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A Catalog Strategy to Offset the USPS Rate Hike

March 3, 2014 By Russ Beegan
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If the largest USPS print mailing rate hike since 2007 survives industry appeals, a 5.9 percent increase across all mailing types will likely force many catalog mailers to consider new strategies, as it is doubtful they will be able to pass this increase on to their customers.

While some catalog mailers might increase use of less-established online options, print remains one of the most productive marketing channels. One danger is that catalog mailers will slash circulation at the expense of existing customers and new customer prospecting. A better way to help offset the rate hike may be to experiment with a new category of direct mail: the much lower cost mini catalog.

After the 2007 Postage increase, many catalogers migrated over to smaller "slim jim" catalogs to save a few bucks. One of the main drawbacks to the slim jim catalog format was the USPS requirement to use 3 wafer seals, which are difficult to open and can lower the response rate. Wafer seals can also be very expensive.

Today the wafer seal challenge can been resolved by designing it so the pages are contained under a panel, eliminating the need for wafer seals. One option worth considering is the "mini slim catalog. Instead of wafer seals, this uses spot tack closures with fugitive glue adhesive. This USPS-approved option allows for easy opening with less likelihood of tearing the pages compared to wafer seals.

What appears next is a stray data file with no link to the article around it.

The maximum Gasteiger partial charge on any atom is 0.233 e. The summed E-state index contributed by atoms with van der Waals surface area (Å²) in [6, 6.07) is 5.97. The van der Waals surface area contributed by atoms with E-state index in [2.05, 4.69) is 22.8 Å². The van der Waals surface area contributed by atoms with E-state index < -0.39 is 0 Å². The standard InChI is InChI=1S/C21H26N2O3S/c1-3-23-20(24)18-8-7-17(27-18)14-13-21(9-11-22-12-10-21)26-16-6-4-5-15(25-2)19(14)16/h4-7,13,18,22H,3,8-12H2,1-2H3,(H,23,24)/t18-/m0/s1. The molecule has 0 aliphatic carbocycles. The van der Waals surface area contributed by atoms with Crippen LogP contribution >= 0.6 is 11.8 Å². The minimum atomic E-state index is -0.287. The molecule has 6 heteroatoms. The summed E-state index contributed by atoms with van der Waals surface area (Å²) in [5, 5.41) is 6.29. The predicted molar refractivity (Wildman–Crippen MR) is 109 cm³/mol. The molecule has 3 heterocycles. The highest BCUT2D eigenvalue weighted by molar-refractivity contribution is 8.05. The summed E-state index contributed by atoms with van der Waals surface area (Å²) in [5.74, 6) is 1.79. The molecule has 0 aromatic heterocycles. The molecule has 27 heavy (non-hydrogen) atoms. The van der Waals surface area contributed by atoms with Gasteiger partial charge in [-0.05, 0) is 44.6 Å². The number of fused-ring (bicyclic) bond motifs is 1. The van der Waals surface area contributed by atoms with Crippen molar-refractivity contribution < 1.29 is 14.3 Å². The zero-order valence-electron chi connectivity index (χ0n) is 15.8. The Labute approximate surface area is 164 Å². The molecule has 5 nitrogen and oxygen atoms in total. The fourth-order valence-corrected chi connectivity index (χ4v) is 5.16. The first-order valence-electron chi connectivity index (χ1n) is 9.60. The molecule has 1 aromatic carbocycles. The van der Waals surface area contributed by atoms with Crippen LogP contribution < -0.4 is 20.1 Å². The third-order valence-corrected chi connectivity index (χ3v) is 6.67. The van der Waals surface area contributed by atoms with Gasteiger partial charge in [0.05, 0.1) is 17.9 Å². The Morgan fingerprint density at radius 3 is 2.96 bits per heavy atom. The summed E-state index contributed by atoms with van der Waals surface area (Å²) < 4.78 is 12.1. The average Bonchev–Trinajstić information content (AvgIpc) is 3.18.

In addition to reducing costs related to wafer seals, the mini slim catalog costs less to produce due to the reduction in pages compared to a normal full size or slim jim catalog. On the postage side of the equation, a typical 10.5" x 8" catalog mails at standard "flat" rates.  Mini slim catalogs are slim-jim size (10.5" x 5.875") and under 3 ounces with up to 10 pages, which qualifies for standard letter rates and reduces postage 10 percent to 20 percent.

Despite the slightly smaller physical size and reduced pages, mini catalogs still offer quite a bit of promotional "real estate," often with response rates and the ability to drive website traffic comparable to a full catalog.

"We found that sales with the mini catalogs were as good as or better than with the 84-page catalogs," said Kerrie Thornton, a business analyst at National Ropers Supply (NRS), a Decatur, Tex.-based catalog and store retailer of western lifestyle décor and supplies.

 

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